Hanna Guy from Dorsu
Dorsu is founded on the idea that we could one day see a world where clothing isn’t seen as disposable and where ethical production isn’t seen as charity.
It’s high-quality, affordable and timeless. So as I said in the full deep dive here, if you’ve been on the hunt for some quality basics that don’t cost the earth, people’s humanity or your back pocket and provide a level of transparency that is often unseen in the fashion industry, then Dorsu may just be it.
As with all Beyond the Brand interviews, the aim is to further deep dive on every great company I feature and be able to bridge the gap between the founder’s goals, and the brand itself that we all know and love. Today, I was lucky enough to have Hanna, the co-founder of Dorsu, sit down and answer some of the questions I have in order to know more about not only Dorsu itself and the journey that has been on, but also on a more personal level. I hope you enjoy this interview as much as I did.
What made you start Dorsu?
My business partner and co-founder, Kunthear, and I started Dorsu as a small fundraising business for a local community school (Chumkriel Language School). We sold one-off dresses and t-shirts mostly to tourists here in Kampot and grew the business slowly and organically.
Three years ago, we decided to expand. We had built a strong team and saw the growing demand for more transparency and quality in the fashion industry, not only here in Cambodia, but overseas as well. We completely restructured our business model and focused on building an approachable and progressive company. Now, we’re striving to be a voice that’s changing the fashion industry.
What is something others wouldn't know about creating an ethical business that you think they should?
Supply chains are incredibly complex. There’s a lot happening behind the scenes to ensure our customers receive their clothing, seamlessly. There is a difficult disconnect between the theoretical sustainable operation of supply chains and actually making that happen.
What has been the most challenging thing you have uncovered since the beginning?
Exposure to the true issues of mass-manufacturing industries and garment production in Cambodia is very confronting. It has challenged me personally, particularly my ideas of right and wrong and inherent privilege of even having the capacity to be confronted by the greater system. It sometimes fires me up and sometimes leaves me feeling defeated, it’s just so multifaceted and complex.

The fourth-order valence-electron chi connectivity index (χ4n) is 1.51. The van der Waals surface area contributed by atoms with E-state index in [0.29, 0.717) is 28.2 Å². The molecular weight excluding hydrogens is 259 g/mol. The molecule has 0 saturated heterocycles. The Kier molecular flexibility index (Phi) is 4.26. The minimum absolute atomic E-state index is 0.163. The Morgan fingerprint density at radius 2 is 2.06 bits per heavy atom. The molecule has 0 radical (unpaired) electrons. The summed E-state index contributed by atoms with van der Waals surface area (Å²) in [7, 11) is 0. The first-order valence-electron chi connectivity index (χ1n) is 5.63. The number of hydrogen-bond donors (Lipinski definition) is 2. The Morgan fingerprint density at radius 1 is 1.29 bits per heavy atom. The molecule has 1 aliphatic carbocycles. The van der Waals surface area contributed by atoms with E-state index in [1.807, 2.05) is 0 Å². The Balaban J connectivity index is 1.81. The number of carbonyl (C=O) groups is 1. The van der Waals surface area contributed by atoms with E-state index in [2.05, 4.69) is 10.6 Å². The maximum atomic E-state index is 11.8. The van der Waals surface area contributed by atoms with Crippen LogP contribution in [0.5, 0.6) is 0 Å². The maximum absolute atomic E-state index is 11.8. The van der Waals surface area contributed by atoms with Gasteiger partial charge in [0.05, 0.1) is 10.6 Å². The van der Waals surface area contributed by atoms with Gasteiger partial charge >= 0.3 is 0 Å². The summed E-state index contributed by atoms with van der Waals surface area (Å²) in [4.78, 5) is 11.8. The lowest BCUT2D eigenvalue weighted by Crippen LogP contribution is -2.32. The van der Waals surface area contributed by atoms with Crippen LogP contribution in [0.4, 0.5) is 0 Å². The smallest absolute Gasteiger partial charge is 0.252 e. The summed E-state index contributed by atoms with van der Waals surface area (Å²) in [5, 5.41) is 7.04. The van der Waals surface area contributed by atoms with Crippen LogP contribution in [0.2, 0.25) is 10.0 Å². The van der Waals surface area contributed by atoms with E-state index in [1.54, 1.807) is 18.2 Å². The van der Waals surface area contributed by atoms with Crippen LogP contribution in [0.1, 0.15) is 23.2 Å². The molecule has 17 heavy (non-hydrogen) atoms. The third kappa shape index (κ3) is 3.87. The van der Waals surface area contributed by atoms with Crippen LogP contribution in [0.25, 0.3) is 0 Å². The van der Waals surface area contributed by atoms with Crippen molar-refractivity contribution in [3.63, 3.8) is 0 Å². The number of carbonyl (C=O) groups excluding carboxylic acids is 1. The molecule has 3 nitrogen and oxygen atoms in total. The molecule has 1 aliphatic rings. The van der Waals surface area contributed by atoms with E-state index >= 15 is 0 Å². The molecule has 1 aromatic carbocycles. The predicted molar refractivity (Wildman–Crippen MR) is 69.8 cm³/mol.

Within the ethical fashion community, there's a big question we ask which is 'who made my clothes?'. In the scope of Dorsu, who made your clothes?
A diverse team of skilled individuals lead by passionate and determined founders. The majority of our team are Cambodian and local to Kampot, varying in age and experience in the garment industry. We then have team members hailing from Australia, The USA, England and The Philippines. We all work together to create an experience for our customers, allowing them to know who made their clothes and how they were made.
Best piece of advice you have ever received?
Rest. You can’t do everything yourself. Look at the level at which you are working and if it would be much more effective if you rested.
I’m bringing this up for this feature intentionally. I think it’s really important in the social business, sustainable fashion, entrepreneurial space to look at the way in which we work when our work is so important to us. We all often start with such little resources that we do everything and I’ve done a pretty terrible job of looking after myself. It’s a lesson I’ve learned very late and will be acting on for 2018, hopefully, someone reading this can think about it earlier than I did.